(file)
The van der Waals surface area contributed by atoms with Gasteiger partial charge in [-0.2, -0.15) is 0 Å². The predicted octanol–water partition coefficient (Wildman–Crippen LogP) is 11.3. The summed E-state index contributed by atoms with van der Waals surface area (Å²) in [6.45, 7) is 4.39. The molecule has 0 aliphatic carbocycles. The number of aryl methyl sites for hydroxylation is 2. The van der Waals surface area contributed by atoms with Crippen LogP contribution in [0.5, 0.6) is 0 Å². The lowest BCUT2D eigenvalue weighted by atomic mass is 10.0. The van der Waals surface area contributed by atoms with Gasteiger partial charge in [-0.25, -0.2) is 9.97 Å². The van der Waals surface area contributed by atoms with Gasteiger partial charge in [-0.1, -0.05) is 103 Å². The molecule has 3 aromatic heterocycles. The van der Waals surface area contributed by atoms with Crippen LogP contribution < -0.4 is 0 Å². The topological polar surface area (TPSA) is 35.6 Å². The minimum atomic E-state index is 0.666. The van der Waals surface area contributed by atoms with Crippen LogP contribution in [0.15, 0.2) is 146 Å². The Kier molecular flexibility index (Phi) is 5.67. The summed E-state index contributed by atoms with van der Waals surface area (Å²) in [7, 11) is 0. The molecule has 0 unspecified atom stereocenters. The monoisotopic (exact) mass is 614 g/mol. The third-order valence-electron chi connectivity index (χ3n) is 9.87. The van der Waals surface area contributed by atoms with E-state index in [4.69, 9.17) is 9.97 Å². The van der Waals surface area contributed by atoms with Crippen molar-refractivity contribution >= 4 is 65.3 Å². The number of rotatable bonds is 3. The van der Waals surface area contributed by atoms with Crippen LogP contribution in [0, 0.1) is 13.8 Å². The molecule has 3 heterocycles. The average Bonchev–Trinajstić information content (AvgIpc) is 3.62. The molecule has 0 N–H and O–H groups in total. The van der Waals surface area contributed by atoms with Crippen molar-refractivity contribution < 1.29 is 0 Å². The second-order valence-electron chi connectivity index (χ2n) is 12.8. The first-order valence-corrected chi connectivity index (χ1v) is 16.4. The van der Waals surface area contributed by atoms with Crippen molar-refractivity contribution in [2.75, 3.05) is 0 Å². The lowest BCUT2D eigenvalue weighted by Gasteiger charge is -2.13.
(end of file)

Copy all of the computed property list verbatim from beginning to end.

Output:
The van der Waals surface area contributed by atoms with Gasteiger partial charge in [-0.2, -0.15) is 0 Å². The predicted octanol–water partition coefficient (Wildman–Crippen LogP) is 11.3. The summed E-state index contributed by atoms with van der Waals surface area (Å²) in [6.45, 7) is 4.39. The molecule has 0 aliphatic carbocycles. The number of aryl methyl sites for hydroxylation is 2. The van der Waals surface area contributed by atoms with Crippen LogP contribution in [0.5, 0.6) is 0 Å². The lowest BCUT2D eigenvalue weighted by atomic mass is 10.0. The van der Waals surface area contributed by atoms with Gasteiger partial charge in [-0.25, -0.2) is 9.97 Å². The van der Waals surface area contributed by atoms with Gasteiger partial charge in [-0.1, -0.05) is 103 Å². The molecule has 3 aromatic heterocycles. The van der Waals surface area contributed by atoms with Crippen LogP contribution < -0.4 is 0 Å². The topological polar surface area (TPSA) is 35.6 Å². The minimum atomic E-state index is 0.666. The van der Waals surface area contributed by atoms with Crippen LogP contribution in [0.15, 0.2) is 146 Å². The Kier molecular flexibility index (Phi) is 5.67. The summed E-state index contributed by atoms with van der Waals surface area (Å²) in [7, 11) is 0. The molecule has 0 unspecified atom stereocenters. The monoisotopic (exact) mass is 614 g/mol. The third-order valence-electron chi connectivity index (χ3n) is 9.87. The van der Waals surface area contributed by atoms with E-state index in [4.69, 9.17) is 9.97 Å². The van der Waals surface area contributed by atoms with Crippen molar-refractivity contribution >= 4 is 65.3 Å². The number of rotatable bonds is 3. The van der Waals surface area contributed by atoms with Crippen LogP contribution in [0, 0.1) is 13.8 Å². The molecule has 3 heterocycles. The average Bonchev–Trinajstić information content (AvgIpc) is 3.62. The molecule has 0 N–H and O–H groups in total. The van der Waals surface area contributed by atoms with Crippen molar-refractivity contribution < 1.29 is 0 Å². The second-order valence-electron chi connectivity index (χ2n) is 12.8. The first-order valence-corrected chi connectivity index (χ1v) is 16.4. The van der Waals surface area contributed by atoms with Crippen molar-refractivity contribution in [2.75, 3.05) is 0 Å². The lowest BCUT2D eigenvalue weighted by Gasteiger charge is -2.13.